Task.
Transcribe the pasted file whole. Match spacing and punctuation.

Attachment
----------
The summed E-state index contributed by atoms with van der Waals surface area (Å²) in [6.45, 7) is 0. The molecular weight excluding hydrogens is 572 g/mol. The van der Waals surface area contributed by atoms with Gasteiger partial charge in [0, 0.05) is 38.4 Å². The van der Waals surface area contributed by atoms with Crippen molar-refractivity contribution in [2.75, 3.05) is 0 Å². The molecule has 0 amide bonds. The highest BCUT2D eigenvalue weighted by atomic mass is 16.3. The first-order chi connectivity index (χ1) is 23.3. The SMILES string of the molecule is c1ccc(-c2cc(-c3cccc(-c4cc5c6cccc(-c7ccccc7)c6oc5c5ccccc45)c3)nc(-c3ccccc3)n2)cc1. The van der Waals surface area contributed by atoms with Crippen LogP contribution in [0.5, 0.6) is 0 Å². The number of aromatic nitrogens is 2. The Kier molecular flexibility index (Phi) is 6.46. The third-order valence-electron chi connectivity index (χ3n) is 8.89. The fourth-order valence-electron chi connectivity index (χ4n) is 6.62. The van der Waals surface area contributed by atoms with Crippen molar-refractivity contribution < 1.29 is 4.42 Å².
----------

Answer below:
The summed E-state index contributed by atoms with van der Waals surface area (Å²) in [6.45, 7) is 0. The molecular weight excluding hydrogens is 572 g/mol. The van der Waals surface area contributed by atoms with Gasteiger partial charge in [0, 0.05) is 38.4 Å². The van der Waals surface area contributed by atoms with Crippen molar-refractivity contribution in [2.75, 3.05) is 0 Å². The molecule has 0 amide bonds. The highest BCUT2D eigenvalue weighted by atomic mass is 16.3. The first-order chi connectivity index (χ1) is 23.3. The SMILES string of the molecule is c1ccc(-c2cc(-c3cccc(-c4cc5c6cccc(-c7ccccc7)c6oc5c5ccccc45)c3)nc(-c3ccccc3)n2)cc1. The van der Waals surface area contributed by atoms with Crippen LogP contribution in [0.5, 0.6) is 0 Å². The number of aromatic nitrogens is 2. The Kier molecular flexibility index (Phi) is 6.46. The third-order valence-electron chi connectivity index (χ3n) is 8.89. The fourth-order valence-electron chi connectivity index (χ4n) is 6.62. The van der Waals surface area contributed by atoms with Crippen molar-refractivity contribution < 1.29 is 4.42 Å².